Brent Fulton, Associate Director

Closed (1) Using Predictive Modeling to Identify Combinations of Factors Associated with Severe COVID-19 Complications

Applications for fall 2021 are now closed for this project.

Several studies have found that severe COVID-19 illness and death are associated with older age and underlying conditions. This study will improve upon those studies by using machine learning predictive models on two novel, newly created, patient-level healthcare databases to identify the interactions among demographic characteristics, comorbidities, and clinical information that best predict severe COVID-19 complications, including hospitalization, >=7 day length of stay, an ICU stay, ventilator usage, and death. The findings will inform clinicians and policy-makers about which sets of patient characteristics create the greatest risk for severe complications, enabling improved patient care and safer re-openings of local economies.


The student will search for and summarize existing studies, and depending on skill level, do analyses and create tables and figures using excel.

The student's key learning outcome will be gaining a better understanding on how empirical research is conducted within health economics.

Qualifications: Required skills include the following: strong writing skills, proficiency in searching publication databases (e.g., PubMed, Google Scholar, etc.), proficiency in Microsoft Office. Desirable but not essential skills include the following: background in U.S. healthcare system and health economics (e.g., taken PH150D and/or PH126), Endnote (now Zotero), Excel. Hours per week is about 8-10 (so you could select 6-8 or 9-11).

Weekly Hours: 9-11 hrs

Off-Campus Research Site: We would meet weekly for an hour over Zoom if the campus is closed or at 2121 Berkeley Way in the new SPH building if the campus safely re-opens.

Closed (2) Examination of Medicare Accountable Care Organizations and Hospitals in Rural Areas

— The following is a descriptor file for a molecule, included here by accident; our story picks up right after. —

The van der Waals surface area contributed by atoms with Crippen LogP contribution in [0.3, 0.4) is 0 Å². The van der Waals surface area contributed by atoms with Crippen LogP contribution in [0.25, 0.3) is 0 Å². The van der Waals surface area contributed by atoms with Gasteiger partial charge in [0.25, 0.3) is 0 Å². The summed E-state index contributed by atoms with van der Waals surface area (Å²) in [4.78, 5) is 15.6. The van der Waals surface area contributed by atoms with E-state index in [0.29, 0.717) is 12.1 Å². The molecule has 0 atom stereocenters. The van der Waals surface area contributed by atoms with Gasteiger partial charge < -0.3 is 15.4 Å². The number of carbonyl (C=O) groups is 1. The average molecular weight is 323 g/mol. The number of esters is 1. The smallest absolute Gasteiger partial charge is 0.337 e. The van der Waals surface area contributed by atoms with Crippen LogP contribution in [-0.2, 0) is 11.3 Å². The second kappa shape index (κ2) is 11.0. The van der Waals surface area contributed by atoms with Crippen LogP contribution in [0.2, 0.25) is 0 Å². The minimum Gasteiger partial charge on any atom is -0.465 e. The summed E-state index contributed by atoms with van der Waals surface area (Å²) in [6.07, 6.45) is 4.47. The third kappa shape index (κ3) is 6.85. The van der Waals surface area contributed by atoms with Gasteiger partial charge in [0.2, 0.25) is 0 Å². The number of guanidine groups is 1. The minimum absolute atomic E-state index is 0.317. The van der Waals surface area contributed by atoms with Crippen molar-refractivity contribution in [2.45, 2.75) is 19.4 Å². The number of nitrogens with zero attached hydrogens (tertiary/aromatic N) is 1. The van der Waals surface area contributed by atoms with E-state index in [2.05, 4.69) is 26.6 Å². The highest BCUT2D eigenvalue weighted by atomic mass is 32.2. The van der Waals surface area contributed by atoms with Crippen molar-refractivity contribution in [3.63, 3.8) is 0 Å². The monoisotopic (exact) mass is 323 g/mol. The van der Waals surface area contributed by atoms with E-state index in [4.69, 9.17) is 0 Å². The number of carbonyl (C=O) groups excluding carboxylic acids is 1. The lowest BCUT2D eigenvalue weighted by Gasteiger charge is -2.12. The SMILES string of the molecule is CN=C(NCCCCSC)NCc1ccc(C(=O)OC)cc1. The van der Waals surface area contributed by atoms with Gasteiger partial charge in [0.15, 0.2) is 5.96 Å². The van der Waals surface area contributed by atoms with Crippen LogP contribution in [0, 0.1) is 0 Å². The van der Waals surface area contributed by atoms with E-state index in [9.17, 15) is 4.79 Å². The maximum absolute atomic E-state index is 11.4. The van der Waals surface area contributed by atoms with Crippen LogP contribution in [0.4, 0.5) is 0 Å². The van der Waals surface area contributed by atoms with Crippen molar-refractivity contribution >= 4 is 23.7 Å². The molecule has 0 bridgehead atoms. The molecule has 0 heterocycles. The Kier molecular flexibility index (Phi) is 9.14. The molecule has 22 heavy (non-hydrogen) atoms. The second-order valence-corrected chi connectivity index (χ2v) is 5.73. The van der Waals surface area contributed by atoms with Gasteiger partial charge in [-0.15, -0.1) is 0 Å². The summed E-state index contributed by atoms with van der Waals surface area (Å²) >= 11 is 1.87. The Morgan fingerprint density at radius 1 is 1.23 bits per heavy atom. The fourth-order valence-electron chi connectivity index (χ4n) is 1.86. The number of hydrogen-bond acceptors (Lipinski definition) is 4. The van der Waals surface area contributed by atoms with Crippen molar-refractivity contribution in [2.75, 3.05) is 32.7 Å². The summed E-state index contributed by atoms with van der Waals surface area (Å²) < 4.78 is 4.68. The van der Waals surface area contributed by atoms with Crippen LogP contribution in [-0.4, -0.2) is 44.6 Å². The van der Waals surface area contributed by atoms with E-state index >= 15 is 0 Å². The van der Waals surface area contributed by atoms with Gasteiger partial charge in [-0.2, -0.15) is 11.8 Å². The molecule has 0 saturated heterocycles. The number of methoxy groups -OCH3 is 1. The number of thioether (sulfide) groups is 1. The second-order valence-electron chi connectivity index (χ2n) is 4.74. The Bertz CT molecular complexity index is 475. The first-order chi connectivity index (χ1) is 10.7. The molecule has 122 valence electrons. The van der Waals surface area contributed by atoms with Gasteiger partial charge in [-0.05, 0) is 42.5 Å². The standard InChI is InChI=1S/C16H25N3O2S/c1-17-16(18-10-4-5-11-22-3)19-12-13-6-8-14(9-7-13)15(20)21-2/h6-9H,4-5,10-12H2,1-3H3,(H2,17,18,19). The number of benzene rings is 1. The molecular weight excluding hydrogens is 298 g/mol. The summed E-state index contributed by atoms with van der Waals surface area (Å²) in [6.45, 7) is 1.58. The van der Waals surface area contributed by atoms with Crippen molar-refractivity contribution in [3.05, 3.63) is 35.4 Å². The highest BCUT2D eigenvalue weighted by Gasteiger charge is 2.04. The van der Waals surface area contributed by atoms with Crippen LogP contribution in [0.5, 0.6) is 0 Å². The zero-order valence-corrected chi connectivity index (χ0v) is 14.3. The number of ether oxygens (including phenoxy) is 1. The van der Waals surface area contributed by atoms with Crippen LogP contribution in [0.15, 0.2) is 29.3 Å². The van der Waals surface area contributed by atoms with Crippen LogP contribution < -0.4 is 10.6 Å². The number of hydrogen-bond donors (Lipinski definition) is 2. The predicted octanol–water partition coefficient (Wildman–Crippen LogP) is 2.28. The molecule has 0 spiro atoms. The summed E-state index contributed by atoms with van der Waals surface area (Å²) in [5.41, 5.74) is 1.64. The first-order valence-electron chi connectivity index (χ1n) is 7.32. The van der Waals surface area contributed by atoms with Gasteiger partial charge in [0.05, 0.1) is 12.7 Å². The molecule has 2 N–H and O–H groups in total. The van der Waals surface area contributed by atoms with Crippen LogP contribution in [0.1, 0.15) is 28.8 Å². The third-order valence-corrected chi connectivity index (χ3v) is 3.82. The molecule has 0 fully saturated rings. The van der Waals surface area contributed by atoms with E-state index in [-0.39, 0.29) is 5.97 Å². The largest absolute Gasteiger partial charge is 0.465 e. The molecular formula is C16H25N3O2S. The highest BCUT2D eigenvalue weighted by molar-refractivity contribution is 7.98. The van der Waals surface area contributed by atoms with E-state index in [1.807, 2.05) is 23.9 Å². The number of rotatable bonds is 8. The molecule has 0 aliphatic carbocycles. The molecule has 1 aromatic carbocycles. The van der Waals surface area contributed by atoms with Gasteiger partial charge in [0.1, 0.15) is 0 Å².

Applications for fall 2021 are now closed for this project.

This study will leverage unique access to rural accountable care organizations (ACOs) to expand the evidence base on how rural accountable care organizations and their affiliated hospitals impact the healthcare of geographically isolated patients, particularly high-need, high-cost patients. This study contains two aims: first we will investigate the relationship between rural ACOs and the performance of the hospitals in those areas. We will focus on patient outcomes (e.g., ambulatory-care-sensitive admissions and readmission rates) and hospital metrics (e.g., overall financial performance and annual occupancy rates). We will study specific characteristics of the ACOs and hospitals (e.g., size, ownership) that may moderate the relationship between ACOs and hospital financial viability and patient outcomes. As part of this aim, we will conduct analyses on the subpopulation of high need/high cost patients.

The student will search for and summarize existing studies, and depending on skill level, do analyses and create tables and figures using excel.

The student's key learning outcome will be gaining a better understanding on how empirical research is conducted within health economics.

Qualifications: Required skills include the following: strong writing skills, proficiency in searching publication databases (e.g., PubMed, Google Scholar, etc.), proficiency in Microsoft Office. Desirable but not essential skills include the following: background in U.S. healthcare system and health economics (e.g., taken PH150D and/or PH126), Endnote, Excel. Hours per week is about 8-10 (so you could select 6-8 or 9-11).

Weekly Hours: 9-11 hrs

Off-Campus Research Site: We would meet weekly for an hour over Zoom if the campus is closed or at 2121 Berkeley Way in the new SPH building if the campus safely re-opens.